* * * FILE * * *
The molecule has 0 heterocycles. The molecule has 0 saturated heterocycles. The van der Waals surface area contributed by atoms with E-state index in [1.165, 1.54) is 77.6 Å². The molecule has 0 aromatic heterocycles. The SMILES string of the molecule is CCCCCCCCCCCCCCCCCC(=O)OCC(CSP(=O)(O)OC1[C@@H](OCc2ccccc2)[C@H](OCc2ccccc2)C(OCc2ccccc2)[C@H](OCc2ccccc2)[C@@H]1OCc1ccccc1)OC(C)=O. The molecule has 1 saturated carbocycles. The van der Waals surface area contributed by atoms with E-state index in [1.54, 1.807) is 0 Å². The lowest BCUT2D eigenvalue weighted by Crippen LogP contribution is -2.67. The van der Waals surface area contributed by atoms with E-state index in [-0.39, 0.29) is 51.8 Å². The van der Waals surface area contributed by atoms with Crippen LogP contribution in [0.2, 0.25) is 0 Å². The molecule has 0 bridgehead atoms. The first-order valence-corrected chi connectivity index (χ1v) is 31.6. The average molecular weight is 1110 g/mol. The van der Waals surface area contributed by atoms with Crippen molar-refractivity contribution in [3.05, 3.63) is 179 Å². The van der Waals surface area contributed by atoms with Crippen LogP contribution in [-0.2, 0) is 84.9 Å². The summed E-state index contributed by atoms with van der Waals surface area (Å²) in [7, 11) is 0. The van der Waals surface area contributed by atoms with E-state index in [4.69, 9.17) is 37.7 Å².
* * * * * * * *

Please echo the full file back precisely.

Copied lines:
The molecule has 0 heterocycles. The molecule has 0 saturated heterocycles. The van der Waals surface area contributed by atoms with E-state index in [1.165, 1.54) is 77.6 Å². The molecule has 0 aromatic heterocycles. The SMILES string of the molecule is CCCCCCCCCCCCCCCCCC(=O)OCC(CSP(=O)(O)OC1[C@@H](OCc2ccccc2)[C@H](OCc2ccccc2)C(OCc2ccccc2)[C@H](OCc2ccccc2)[C@@H]1OCc1ccccc1)OC(C)=O. The molecule has 1 saturated carbocycles. The van der Waals surface area contributed by atoms with E-state index in [1.54, 1.807) is 0 Å². The lowest BCUT2D eigenvalue weighted by Crippen LogP contribution is -2.67. The van der Waals surface area contributed by atoms with E-state index in [-0.39, 0.29) is 51.8 Å². The van der Waals surface area contributed by atoms with Crippen LogP contribution in [0.2, 0.25) is 0 Å². The molecule has 0 bridgehead atoms. The first-order valence-corrected chi connectivity index (χ1v) is 31.6. The average molecular weight is 1110 g/mol. The van der Waals surface area contributed by atoms with Crippen molar-refractivity contribution in [3.05, 3.63) is 179 Å². The van der Waals surface area contributed by atoms with Crippen LogP contribution in [-0.2, 0) is 84.9 Å². The summed E-state index contributed by atoms with van der Waals surface area (Å²) in [7, 11) is 0. The van der Waals surface area contributed by atoms with E-state index in [4.69, 9.17) is 37.7 Å².